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12/23/04 Report on Work New York City area


Gardner Hall, P.O. Box 123, Port Murray, NJ 07865-0123,
Gardner@creced.com Web: www.creced.com , Tel. (908) 850-5389

Comparing two congregations

There are similarities between the two congregations that take most of my time, Upper Manhattan in New York City and Fair Lawn in New Jersey. Both have about 60 –75 in attendance on Sunday mornings and are composed of first generation Spanish speaking believers from Latin America. There are also significant differences.

* Ethnic Background. Every member that I can think of from the Upper Manhattan congregation except for Victor Grado (Mexico) is from the Dominican Republic. Perhaps two thirds of the brethren have been baptized in the Dominican Republic; the rest were converted here. That gives us some blessings and some challenges. The blessings come from the fact that most congregations in the Dominican Republic are very loving and enthusiastic. Brethren who come from them bring those needed qualities with them. However, they also bring some sectarian and Pentecostal concepts. Therefore, we strive to nurture the love and enthusiasm, while working to correct the misconceptions.

Fair Lawn is truly a "United Nations" congregation. No one national group predominates. We have several families from Peru, El Salvador, the Dominican Republic and Puerto Rico. There are also individuals from Colombia, Ecuador and probably another country or two that don’t immediately come to mind. The mixture means that we have to deal with scattered misconceptions, rather than one or two prominent ones. Though the brethren in Fair Lawn are reasonably close in their relationships, especially those that live in the Paterson area, more of an effort has to be made to mix the cultures and promote closeness among those of different nationalities.

* Turnover. Upper Manhattan has a very high turnover rate. When I look at pictures of the congregation taken 10 years ago, I see very few individuals that are still with us. Most have moved on. Though we are blessed to baptize a good number of people and have some good people move in, the high turnover affects our stability. We have to constantly go back over basic principles and work to fill holes. Just a year ago, we had a large number of children and young people. All of a sudden, in the past few months, I’ve noticed a large drop off in our children’s and young people’s classes because of moves. We have gained numbers primarily among single individuals and have lost them with families.

Fair Lawn is more stable with more families who are here for the long term. I have known most of the teenagers in our young people’s class since they were little children and several have become quite advanced spiritually. They are less likely to be uprooted or to have the "street" influence of their peers in New York. The congregation at Fair Lawn is probably a bit more "doctrinally stable" than Upper Manhattan. Since we have brethren together for longer periods, we have more time to teach them.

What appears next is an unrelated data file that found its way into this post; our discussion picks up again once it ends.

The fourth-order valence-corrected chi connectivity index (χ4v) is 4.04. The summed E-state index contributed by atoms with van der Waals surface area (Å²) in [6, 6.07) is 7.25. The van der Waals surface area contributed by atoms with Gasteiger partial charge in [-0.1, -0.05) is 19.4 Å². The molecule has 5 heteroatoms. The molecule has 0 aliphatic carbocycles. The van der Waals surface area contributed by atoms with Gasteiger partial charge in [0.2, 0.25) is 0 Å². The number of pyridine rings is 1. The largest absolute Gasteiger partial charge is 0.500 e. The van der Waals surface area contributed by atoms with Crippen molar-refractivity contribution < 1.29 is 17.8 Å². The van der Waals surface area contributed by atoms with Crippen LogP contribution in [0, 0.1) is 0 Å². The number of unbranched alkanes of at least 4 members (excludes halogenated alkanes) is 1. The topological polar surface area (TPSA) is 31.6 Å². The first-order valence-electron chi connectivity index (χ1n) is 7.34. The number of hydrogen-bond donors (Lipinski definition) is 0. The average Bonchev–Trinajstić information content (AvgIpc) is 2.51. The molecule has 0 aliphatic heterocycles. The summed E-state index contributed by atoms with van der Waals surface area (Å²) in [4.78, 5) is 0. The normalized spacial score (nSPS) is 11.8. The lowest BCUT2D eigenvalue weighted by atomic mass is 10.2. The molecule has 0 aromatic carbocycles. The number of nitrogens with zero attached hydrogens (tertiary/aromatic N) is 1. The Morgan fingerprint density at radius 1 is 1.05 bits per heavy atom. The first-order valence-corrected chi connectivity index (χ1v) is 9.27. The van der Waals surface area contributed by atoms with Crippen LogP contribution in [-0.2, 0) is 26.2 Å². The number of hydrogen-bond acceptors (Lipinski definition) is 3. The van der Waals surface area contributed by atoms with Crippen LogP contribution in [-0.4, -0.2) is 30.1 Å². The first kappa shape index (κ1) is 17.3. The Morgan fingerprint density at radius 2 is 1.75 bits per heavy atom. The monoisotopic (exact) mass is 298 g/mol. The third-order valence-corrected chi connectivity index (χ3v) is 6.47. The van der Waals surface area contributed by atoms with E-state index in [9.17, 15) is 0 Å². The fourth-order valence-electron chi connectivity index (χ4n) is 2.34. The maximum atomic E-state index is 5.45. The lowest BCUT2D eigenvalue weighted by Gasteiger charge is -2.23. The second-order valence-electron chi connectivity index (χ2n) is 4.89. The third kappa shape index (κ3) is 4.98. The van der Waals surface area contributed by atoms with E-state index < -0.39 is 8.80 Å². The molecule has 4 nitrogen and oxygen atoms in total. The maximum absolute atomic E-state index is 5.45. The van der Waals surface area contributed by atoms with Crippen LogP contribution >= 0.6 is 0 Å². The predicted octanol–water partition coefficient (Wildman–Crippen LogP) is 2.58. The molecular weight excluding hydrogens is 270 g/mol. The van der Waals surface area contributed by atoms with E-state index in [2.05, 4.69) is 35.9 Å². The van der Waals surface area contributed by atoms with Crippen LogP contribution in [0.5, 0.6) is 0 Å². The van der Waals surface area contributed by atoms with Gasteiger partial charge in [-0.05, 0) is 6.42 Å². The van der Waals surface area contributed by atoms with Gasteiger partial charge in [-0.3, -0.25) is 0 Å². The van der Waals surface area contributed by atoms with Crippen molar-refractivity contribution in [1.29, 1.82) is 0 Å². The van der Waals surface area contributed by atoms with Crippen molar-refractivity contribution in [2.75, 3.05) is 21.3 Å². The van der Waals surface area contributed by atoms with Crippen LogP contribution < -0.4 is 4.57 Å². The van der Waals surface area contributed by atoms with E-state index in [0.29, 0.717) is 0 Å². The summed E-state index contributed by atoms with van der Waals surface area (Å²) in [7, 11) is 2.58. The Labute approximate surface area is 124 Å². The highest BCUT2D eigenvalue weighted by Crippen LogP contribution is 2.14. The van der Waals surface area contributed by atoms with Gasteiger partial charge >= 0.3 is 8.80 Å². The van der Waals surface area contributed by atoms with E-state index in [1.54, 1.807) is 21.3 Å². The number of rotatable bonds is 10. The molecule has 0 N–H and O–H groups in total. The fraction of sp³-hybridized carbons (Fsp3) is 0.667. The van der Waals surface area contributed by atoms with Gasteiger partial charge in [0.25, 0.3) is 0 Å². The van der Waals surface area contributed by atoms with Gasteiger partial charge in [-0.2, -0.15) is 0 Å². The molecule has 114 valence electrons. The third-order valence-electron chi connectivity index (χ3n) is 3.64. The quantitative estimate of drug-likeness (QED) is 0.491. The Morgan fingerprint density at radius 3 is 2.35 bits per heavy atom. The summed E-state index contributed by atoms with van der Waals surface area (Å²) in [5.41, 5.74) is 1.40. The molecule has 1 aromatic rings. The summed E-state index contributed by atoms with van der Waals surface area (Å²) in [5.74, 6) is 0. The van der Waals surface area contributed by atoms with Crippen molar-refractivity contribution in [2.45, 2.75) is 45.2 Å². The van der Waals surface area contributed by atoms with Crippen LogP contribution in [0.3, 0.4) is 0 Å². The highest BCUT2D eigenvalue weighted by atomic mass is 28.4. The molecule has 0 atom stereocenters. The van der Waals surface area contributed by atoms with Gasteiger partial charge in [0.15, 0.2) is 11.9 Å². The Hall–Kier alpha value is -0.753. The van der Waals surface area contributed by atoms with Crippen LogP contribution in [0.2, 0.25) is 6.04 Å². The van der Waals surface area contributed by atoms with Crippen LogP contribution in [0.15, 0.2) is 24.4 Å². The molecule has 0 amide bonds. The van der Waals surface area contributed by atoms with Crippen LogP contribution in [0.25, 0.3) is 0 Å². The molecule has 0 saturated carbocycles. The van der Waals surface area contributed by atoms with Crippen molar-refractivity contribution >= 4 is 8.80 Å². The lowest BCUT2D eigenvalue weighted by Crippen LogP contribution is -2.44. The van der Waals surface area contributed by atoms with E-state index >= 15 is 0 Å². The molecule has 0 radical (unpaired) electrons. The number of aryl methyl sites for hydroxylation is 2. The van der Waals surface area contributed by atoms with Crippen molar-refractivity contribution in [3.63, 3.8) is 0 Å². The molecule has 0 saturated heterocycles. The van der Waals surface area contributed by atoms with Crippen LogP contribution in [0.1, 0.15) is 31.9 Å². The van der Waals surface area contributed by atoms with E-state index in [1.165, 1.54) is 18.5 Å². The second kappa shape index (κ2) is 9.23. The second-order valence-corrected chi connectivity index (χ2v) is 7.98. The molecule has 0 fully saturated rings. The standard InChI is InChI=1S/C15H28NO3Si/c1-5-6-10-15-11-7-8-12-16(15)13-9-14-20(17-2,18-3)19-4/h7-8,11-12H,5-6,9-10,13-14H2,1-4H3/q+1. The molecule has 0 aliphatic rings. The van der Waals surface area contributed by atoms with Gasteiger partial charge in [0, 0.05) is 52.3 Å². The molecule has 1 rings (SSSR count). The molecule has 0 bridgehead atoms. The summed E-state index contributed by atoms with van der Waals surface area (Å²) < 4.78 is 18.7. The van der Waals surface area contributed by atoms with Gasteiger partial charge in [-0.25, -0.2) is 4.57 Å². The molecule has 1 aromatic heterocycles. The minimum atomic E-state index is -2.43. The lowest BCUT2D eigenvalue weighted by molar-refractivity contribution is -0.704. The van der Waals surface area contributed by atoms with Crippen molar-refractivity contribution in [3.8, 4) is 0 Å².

* Building situation. Upper Manhattan is squeezed into a small converted bar. (Miguel Tejada assures me that there is reliable historical evidence that General Sherman slept in our basement in the 1880’s, though I wonder about that!) Our crowded situation makes for lively singing and noisy services. Services are more "third worldish" than at Fair Lawn. The strongly ethnic Dominican neighborhood around the building flavors what goes on inside. We have even had chickens in our back patio that some homesick Dominican must have let go!
Fair Lawn meets in a spacious, suburban building with ample parking, which is more comfortable and yet that comfort has its disadvantages. The fact that we are more spread out, seems to make for a little less lively singing and energetic atmosphere than Upper Manhattan, not necessarily a good thing. It appears that we will be meeting for the foreseeable future in this building, sharing it with the English speaking brethren.

Brief bits of news

* Carmen Gutierrez , on the left in the picture, was baptized into Christ. Carmen is a holy, consecrated woman who came to us several years ago. However, she was baptized in an evangelical church in Peru and felt her baptism was for remission of sins. However, she was recently convinced that her original baptism was not Christ’s baptism and that she needed to be baptism truly in His name. Carmen needs prayers because her husband has been arrested and she now has to raise her four children, including one who is retarded, alone.

* Argentina Tobal, pictured above right, became a Christian last Tuesday, the 14th. She is the mother of Isabel Tobal who used to be a member here, but moved several months ago with her sweet children to Florida.

* Trips. Beverly, Leah and I plan to go to Georgia on the 27th for a week’s visit. Leah will then travel to Florida to finish her year at college.

* I don’t usually mention the contacts from our paper, "Creced," correspondence courses and web page, www.creced.com, in this report, but they require constant attention. I thank the Embry Hills congregation in Atlanta and the Shores congregation in Giles County, Tennessee for helping with the bimonthly paper, Creced. Drew DeGrado from the English speaking work in Fair Lawn provides us space for the web page free of charge. I thank all of you for your prayers and support.